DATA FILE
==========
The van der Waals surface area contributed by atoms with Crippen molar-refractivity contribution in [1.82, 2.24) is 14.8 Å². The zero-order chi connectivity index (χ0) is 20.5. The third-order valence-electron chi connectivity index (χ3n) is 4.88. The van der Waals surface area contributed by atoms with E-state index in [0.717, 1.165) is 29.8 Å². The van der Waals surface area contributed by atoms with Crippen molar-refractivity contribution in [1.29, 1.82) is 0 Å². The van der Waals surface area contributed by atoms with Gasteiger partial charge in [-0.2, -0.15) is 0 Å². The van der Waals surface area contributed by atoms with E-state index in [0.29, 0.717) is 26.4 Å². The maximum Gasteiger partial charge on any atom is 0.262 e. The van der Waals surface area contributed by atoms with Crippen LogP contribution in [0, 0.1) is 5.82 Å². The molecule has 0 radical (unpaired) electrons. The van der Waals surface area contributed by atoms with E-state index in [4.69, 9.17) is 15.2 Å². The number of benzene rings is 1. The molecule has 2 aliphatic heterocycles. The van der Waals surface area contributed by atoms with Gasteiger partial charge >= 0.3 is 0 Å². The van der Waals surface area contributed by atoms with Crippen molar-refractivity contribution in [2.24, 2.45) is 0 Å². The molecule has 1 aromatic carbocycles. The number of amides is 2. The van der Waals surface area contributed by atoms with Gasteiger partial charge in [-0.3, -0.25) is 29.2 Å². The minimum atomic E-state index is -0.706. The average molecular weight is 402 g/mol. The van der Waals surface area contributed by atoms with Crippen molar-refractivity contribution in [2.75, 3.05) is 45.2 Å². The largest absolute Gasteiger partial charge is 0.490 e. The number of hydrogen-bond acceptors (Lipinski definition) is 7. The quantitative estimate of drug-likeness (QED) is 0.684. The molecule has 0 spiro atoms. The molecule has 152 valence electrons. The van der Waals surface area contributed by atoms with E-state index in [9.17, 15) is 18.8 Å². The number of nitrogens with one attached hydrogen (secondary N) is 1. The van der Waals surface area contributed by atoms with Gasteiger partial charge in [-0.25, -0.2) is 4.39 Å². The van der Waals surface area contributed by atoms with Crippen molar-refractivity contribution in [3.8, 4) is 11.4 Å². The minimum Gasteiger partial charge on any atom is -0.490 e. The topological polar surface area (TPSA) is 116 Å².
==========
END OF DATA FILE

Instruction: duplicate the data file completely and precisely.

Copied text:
The van der Waals surface area contributed by atoms with Crippen molar-refractivity contribution in [1.82, 2.24) is 14.8 Å². The zero-order chi connectivity index (χ0) is 20.5. The third-order valence-electron chi connectivity index (χ3n) is 4.88. The van der Waals surface area contributed by atoms with E-state index in [0.717, 1.165) is 29.8 Å². The van der Waals surface area contributed by atoms with Crippen molar-refractivity contribution in [1.29, 1.82) is 0 Å². The van der Waals surface area contributed by atoms with Gasteiger partial charge in [-0.2, -0.15) is 0 Å². The van der Waals surface area contributed by atoms with E-state index in [0.29, 0.717) is 26.4 Å². The maximum Gasteiger partial charge on any atom is 0.262 e. The van der Waals surface area contributed by atoms with Crippen LogP contribution in [0, 0.1) is 5.82 Å². The molecule has 0 radical (unpaired) electrons. The van der Waals surface area contributed by atoms with E-state index in [4.69, 9.17) is 15.2 Å². The number of benzene rings is 1. The molecule has 2 aliphatic heterocycles. The van der Waals surface area contributed by atoms with Gasteiger partial charge >= 0.3 is 0 Å². The van der Waals surface area contributed by atoms with Crippen molar-refractivity contribution in [2.24, 2.45) is 0 Å². The molecule has 1 aromatic carbocycles. The number of amides is 2. The van der Waals surface area contributed by atoms with Gasteiger partial charge in [-0.3, -0.25) is 29.2 Å². The minimum atomic E-state index is -0.706. The average molecular weight is 402 g/mol. The van der Waals surface area contributed by atoms with Crippen molar-refractivity contribution in [2.75, 3.05) is 45.2 Å². The largest absolute Gasteiger partial charge is 0.490 e. The number of hydrogen-bond acceptors (Lipinski definition) is 7. The quantitative estimate of drug-likeness (QED) is 0.684. The molecule has 0 spiro atoms. The molecule has 152 valence electrons. The van der Waals surface area contributed by atoms with E-state index in [9.17, 15) is 18.8 Å². The number of nitrogens with one attached hydrogen (secondary N) is 1. The van der Waals surface area contributed by atoms with Gasteiger partial charge in [-0.25, -0.2) is 4.39 Å². The van der Waals surface area contributed by atoms with Crippen molar-refractivity contribution in [3.8, 4) is 11.4 Å². The minimum Gasteiger partial charge on any atom is -0.490 e. The topological polar surface area (TPSA) is 116 Å².